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Author Topic: "Dutch modification"  (Read 4232 times)

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WillQ

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"Dutch modification"
« on: April 22, 2009, 05:01:22 PM »

Preface: I did a forum-wide search for "Dutch" and found only a couple threads that made off-handed mentions of this without actually discussing it (the thread on German Club system came closest); but I'm new here, so if it's been discussed before please point me to the right place.

I've been playing D/G melodeon since 1999, mainly for morris. In 2006 I lived in the Netherlands for several months, and while there was connected with Frans Tromp. He's a fine box player, and gave me generous lessons over the course of a summer (several hours a week at his home in Groningen). All his boxes are all "Dutch-modified" of course, and he plays a lot of Dutch tunes (and is a prolific writer as well), but he's also the musician for the Utrecht Morris Men, so he plays all the traditional English Morris tunes.

(Oh, for anyone who doesn't know what this means: the button in the G row which is D-press, E-draw, gets flipped so it becomes D-draw, E-press. You've still got that same D on the press and that same E on the draw just below on the D row, so now you have each of those notes in both bellows directions--and now you have nearly an entire scale on both the draw and the press, which lets you play many things like a D-major chord on the draw, or many runs without changing the bellows, which you couldn't do before.)

Shortly into the summer he had persuaded me of the logic of modifying my old Pokerwork, and I carefully opened it up, melted the wax, flipped over the D/E reed, and sealed it into place again. Everything works great, and for the rest of the summer we worked on some Dutch tunes that really almost require the modification as well as some old Morris tunes to see how they can be adapted to benefit from it. Working through and playing them with Frans was fun and helpful, and I have his theory-and-tune book (sort of the Dutch equivalent of Mally's classic primer) and several videos I took of his playing to give me some reminders now that I'm on my own.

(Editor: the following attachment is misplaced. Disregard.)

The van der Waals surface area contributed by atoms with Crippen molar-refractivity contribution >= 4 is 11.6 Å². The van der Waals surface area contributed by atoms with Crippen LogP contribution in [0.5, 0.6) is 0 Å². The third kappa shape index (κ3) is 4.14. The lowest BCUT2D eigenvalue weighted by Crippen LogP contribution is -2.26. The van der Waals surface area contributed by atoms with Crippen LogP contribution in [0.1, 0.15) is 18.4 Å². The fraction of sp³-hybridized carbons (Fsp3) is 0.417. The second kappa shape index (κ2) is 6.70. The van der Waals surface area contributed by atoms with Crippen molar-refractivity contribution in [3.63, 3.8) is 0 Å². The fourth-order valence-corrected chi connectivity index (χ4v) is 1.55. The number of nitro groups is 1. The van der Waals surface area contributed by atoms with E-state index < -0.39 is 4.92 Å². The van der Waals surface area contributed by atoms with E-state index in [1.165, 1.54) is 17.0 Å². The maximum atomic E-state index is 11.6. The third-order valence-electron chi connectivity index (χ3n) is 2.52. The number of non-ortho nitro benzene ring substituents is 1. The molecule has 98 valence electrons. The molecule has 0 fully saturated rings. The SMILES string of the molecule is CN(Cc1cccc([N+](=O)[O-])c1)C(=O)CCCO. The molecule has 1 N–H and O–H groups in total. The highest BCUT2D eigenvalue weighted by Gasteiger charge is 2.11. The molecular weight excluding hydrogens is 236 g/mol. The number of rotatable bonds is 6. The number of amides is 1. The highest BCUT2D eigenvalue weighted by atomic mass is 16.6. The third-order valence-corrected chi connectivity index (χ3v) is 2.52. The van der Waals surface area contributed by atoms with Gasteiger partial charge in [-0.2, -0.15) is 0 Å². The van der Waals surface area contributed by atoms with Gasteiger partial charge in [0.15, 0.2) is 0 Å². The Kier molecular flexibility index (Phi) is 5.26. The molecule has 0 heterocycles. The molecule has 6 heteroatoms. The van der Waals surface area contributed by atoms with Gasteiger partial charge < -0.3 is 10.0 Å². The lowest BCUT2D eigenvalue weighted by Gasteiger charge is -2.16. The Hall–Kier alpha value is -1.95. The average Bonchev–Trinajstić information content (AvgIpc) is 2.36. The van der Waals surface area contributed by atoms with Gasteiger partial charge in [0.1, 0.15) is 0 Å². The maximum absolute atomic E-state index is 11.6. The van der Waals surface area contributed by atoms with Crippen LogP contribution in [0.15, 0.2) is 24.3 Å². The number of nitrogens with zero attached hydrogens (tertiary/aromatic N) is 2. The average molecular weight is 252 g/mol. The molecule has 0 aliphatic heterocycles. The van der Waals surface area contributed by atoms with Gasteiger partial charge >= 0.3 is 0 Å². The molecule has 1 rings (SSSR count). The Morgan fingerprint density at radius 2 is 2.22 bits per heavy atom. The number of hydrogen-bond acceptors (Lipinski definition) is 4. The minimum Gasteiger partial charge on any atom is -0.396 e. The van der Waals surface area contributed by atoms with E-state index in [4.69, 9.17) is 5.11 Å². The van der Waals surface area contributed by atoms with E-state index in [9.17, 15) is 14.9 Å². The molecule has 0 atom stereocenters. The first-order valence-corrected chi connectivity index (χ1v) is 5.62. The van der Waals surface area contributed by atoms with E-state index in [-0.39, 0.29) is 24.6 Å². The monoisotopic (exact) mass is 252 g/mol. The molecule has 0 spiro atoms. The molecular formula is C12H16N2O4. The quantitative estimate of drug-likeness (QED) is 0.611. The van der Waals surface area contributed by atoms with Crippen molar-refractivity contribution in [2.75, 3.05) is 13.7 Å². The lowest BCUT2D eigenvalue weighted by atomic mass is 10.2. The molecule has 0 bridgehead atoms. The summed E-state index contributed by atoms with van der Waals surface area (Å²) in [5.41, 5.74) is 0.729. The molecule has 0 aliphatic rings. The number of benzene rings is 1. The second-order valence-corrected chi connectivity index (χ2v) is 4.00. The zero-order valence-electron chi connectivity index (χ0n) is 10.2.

But of course I have to re-learn every tune I'd been playing for the previous seven years! Many of them I do the "simple way"--continue to play them exactly as I used to, but use the D and E notes on the D-row (using the same bellows movements I've always used) without considering how I might take advantage of the Dutch modification to do nifty things with right-hand harmonies and different basses. A few tunes I've known forever I've thought through again, taking them apart and changing them up a bit, and new tunes I've learned since modifying my instrument I try to figure out initially in ways that take fuller advantage--it's easier with new tunes because I don't have to "un-learn" anything. And on my own, it's a challenge, and sometimes a frustrating one to handle alone...

So here's my question: does anyone else here play with a Dutch-modified melodeon? Or know any players who do? I've never actually talked with anyone besides Frans who does, nor even found anyone in the States who's heard of such a thing! Several times I've gotten frustrated and come close to "un-Dutchifying", but I keep convincing myself there's really no need--I can continue to play old tunes just as I have been and slowly adapt them, and I can play on other people's boxes by doing the same thing. But having someone else to chat with--especially someone else who started with the "normal" system and switched to the Dutch one--would be encouraging :)